I'll demonstrate below each of these steps for the scenario under investigation.

*Carefully identify and label the location of the differential element on a diagram of the situation.*

The differential element is a small (infinitesimal) piece of the object that we will treat like a point charge. The location of this differential element must be *arbitrary*, meaning it is not at a "special" location like the top, middle, or bottom of the rod. Its location must be represented by a variable, where this variable is the variable of integration and determines the limits of the integral.

For this example, select the differential element to be located a distance "y" above the center of the rod. The length of this element is "dy". (Later, you will select the limits of integration ot go from-L/2 to +L/2 to allow this arbitrary element to "cover" the entire rod.)

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2. *Carefully identify and label the location of the point of interest on a diagram of the situation.*

You are interested in the electric field at all points along the x-axis to the right of the rod. Therefore, select an *arbitrary* location along the x-axis and label it with its location.

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3. *Write an expression for dq, the charge on the differential element*.

The rod has a uniform charge density l, meaning the amount of charge per unit length along the rod is constant. Since the differential element has a length dy, the total charge on this elment (dq) is the product of the density and the length:

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4*. Write an expression for r, the distance between the differential element and the point of interest.*

By Pythagoras' theorem, the distance between the differential element and the point of interest is:

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5. *Write an expression for (r hat), the unit vector representing the direction from the element to the point of interest.*

The vector going *from* the element *to* the point of interest heads "down" a distance y and then to the right a distance x. This leads to a unit vector:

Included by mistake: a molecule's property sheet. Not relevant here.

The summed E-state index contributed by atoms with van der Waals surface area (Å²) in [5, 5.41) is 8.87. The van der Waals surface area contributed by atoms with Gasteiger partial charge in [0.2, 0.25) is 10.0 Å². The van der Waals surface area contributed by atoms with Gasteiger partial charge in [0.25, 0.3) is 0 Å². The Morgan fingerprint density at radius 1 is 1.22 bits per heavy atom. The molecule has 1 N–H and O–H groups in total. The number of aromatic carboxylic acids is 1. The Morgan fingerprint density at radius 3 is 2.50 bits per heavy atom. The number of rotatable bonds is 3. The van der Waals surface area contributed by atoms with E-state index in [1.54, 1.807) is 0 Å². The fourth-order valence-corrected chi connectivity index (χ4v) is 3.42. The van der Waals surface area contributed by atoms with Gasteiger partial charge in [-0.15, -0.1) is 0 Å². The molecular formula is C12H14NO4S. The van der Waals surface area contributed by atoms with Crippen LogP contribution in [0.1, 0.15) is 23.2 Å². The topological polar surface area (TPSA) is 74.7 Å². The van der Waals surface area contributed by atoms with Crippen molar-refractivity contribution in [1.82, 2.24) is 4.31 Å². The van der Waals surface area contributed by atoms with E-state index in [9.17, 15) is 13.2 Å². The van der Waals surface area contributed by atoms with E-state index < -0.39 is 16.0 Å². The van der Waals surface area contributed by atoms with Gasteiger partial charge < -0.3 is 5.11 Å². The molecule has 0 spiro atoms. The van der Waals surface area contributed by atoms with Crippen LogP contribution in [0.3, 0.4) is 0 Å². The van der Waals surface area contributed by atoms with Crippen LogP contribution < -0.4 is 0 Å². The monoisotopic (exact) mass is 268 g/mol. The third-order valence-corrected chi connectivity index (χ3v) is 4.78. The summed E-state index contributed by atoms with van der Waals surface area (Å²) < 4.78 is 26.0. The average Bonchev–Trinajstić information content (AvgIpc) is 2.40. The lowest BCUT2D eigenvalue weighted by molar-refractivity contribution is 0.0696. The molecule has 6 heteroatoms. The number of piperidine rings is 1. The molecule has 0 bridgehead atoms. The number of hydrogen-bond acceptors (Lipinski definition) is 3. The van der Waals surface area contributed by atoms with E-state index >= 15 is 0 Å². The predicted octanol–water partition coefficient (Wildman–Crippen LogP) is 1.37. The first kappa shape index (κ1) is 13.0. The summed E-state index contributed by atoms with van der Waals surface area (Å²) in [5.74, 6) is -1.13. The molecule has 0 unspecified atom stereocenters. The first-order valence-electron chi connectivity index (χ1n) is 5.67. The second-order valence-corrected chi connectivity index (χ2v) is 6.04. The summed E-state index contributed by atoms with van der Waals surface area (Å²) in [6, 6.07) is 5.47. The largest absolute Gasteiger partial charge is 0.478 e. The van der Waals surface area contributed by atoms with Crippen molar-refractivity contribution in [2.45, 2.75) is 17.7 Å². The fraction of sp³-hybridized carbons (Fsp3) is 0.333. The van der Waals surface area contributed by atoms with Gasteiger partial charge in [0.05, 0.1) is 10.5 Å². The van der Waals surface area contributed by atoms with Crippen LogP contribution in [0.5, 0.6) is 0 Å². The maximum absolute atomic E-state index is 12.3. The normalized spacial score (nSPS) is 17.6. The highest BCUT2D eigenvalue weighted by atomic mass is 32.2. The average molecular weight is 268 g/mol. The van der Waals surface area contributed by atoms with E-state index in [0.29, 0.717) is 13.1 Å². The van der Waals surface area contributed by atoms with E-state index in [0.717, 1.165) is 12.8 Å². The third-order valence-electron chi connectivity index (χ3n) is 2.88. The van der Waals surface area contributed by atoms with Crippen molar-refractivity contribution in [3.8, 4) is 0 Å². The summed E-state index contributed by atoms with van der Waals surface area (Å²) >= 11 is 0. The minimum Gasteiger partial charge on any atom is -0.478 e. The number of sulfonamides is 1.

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6. *Insert your expressions into the integral for the electric field.*

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7. *Carefully choose the limits of integration.*

The limits of integration are determined by the range over which the differential element must be "moved" to cover the entire object. The location of the element must vary between the bottom of the rod (-L/2) and the top of the rod (+L/2) in order to include every part of the rod. The two ends of the rod form the two limits of integration.

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8. *Evaluate the integral.*

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It's typically easier to think of a vector integral as two, separate scalar integrals, one "in the x-direction" and one "in the y-direction", as above.

Examining the x-integral (and using an integral table):

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I'll leave it to you to evaluate the y-integral, but you should find that it equals zero. (Without doing calculation whatsoever, you should *know* that the y-component of the electric field along the x-axis *must *be zero because of the symmetry of the situation. If it's not clear why the y-component of the field must be zero, talk to you instructor!)

Thus, the electric field along the x-axis is given by:

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Does this function make sense? Two ways to check whether this field is reasonable are to determine how the funciton behaves for very small and very large values of x.

As x gets very small, you are getting closer and closer to the charged rod. This *should* lead to an electric field that grows larger and larger (without bound). Notice that the limit of the function as x approaches zero does "go to infinity", so the function does have the proper behavior for small x.

As x gets very large, you are getting farther and farther to the charged rod. Not only should the field decrease, but as you get very far from the rod should begin to look like a point charge. Notice that as x gets large, the term (L^{2}/4) becomes negligible compared to x^{2}. This leads to a field

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Since the total charge on the rod (Q) is simply the product of the charge density and the total length of the rod, this reduces to

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This is exactly the expression for the electric field from a point charge. Thus, as you move farther and farther from the rod, the rod does indeed begin to look like a point charge.